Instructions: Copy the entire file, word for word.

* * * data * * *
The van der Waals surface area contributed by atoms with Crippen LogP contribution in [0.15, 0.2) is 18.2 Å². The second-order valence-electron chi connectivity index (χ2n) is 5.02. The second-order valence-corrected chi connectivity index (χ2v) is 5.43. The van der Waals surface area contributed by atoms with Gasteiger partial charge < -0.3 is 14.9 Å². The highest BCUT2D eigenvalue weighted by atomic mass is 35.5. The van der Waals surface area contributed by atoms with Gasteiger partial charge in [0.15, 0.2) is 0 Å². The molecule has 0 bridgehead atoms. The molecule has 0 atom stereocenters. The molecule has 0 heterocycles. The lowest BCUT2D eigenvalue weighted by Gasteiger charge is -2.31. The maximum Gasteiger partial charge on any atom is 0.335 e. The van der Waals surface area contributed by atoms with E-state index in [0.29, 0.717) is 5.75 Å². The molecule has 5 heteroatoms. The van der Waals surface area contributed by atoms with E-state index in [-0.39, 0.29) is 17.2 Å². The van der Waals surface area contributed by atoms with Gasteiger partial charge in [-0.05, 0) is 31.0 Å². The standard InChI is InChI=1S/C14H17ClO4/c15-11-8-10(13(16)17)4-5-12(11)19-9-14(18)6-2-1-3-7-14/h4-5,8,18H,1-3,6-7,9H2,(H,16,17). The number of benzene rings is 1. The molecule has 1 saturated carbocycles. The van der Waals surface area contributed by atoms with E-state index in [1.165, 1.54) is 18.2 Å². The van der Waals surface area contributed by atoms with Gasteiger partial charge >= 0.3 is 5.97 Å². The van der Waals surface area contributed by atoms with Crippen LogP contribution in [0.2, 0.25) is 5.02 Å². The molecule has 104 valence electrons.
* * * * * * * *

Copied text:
The van der Waals surface area contributed by atoms with Crippen LogP contribution in [0.15, 0.2) is 18.2 Å². The second-order valence-electron chi connectivity index (χ2n) is 5.02. The second-order valence-corrected chi connectivity index (χ2v) is 5.43. The van der Waals surface area contributed by atoms with Gasteiger partial charge < -0.3 is 14.9 Å². The highest BCUT2D eigenvalue weighted by atomic mass is 35.5. The van der Waals surface area contributed by atoms with Gasteiger partial charge in [0.15, 0.2) is 0 Å². The molecule has 0 bridgehead atoms. The molecule has 0 atom stereocenters. The molecule has 0 heterocycles. The lowest BCUT2D eigenvalue weighted by Gasteiger charge is -2.31. The maximum Gasteiger partial charge on any atom is 0.335 e. The van der Waals surface area contributed by atoms with E-state index in [0.29, 0.717) is 5.75 Å². The molecule has 5 heteroatoms. The van der Waals surface area contributed by atoms with E-state index in [-0.39, 0.29) is 17.2 Å². The van der Waals surface area contributed by atoms with Gasteiger partial charge in [-0.05, 0) is 31.0 Å². The standard InChI is InChI=1S/C14H17ClO4/c15-11-8-10(13(16)17)4-5-12(11)19-9-14(18)6-2-1-3-7-14/h4-5,8,18H,1-3,6-7,9H2,(H,16,17). The number of benzene rings is 1. The molecule has 1 saturated carbocycles. The van der Waals surface area contributed by atoms with E-state index in [1.165, 1.54) is 18.2 Å². The van der Waals surface area contributed by atoms with Gasteiger partial charge >= 0.3 is 5.97 Å². The van der Waals surface area contributed by atoms with Crippen LogP contribution in [0.2, 0.25) is 5.02 Å². The molecule has 104 valence electrons.